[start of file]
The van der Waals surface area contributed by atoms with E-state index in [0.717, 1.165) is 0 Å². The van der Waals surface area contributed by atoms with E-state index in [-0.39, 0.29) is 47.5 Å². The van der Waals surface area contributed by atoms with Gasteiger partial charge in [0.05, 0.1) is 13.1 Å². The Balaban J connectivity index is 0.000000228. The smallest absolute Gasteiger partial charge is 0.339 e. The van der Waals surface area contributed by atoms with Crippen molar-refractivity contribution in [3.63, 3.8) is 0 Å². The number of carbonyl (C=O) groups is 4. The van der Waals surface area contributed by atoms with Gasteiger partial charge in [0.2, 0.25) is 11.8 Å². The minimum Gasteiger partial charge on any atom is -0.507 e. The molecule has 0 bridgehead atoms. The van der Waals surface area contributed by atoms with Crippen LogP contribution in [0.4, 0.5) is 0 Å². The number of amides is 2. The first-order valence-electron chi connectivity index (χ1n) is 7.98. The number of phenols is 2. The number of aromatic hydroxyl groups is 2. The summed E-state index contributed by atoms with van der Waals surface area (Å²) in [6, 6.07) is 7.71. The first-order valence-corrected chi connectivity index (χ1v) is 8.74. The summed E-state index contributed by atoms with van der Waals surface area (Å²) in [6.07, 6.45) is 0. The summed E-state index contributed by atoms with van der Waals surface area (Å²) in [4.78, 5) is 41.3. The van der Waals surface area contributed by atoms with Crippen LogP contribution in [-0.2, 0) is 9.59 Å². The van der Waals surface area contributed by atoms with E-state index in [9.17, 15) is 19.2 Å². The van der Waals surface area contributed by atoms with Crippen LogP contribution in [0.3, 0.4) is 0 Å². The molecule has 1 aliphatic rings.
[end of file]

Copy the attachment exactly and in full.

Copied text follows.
The van der Waals surface area contributed by atoms with E-state index in [0.717, 1.165) is 0 Å². The van der Waals surface area contributed by atoms with E-state index in [-0.39, 0.29) is 47.5 Å². The van der Waals surface area contributed by atoms with Gasteiger partial charge in [0.05, 0.1) is 13.1 Å². The Balaban J connectivity index is 0.000000228. The smallest absolute Gasteiger partial charge is 0.339 e. The van der Waals surface area contributed by atoms with Crippen molar-refractivity contribution in [3.63, 3.8) is 0 Å². The number of carbonyl (C=O) groups is 4. The van der Waals surface area contributed by atoms with Gasteiger partial charge in [0.2, 0.25) is 11.8 Å². The minimum Gasteiger partial charge on any atom is -0.507 e. The molecule has 0 bridgehead atoms. The van der Waals surface area contributed by atoms with Crippen LogP contribution in [0.4, 0.5) is 0 Å². The number of amides is 2. The first-order valence-electron chi connectivity index (χ1n) is 7.98. The number of phenols is 2. The number of aromatic hydroxyl groups is 2. The summed E-state index contributed by atoms with van der Waals surface area (Å²) in [6, 6.07) is 7.71. The first-order valence-corrected chi connectivity index (χ1v) is 8.74. The summed E-state index contributed by atoms with van der Waals surface area (Å²) in [6.07, 6.45) is 0. The summed E-state index contributed by atoms with van der Waals surface area (Å²) in [4.78, 5) is 41.3. The van der Waals surface area contributed by atoms with Crippen LogP contribution in [-0.2, 0) is 9.59 Å². The van der Waals surface area contributed by atoms with E-state index in [9.17, 15) is 19.2 Å². The van der Waals surface area contributed by atoms with Crippen LogP contribution in [0.3, 0.4) is 0 Å². The molecule has 1 aliphatic rings.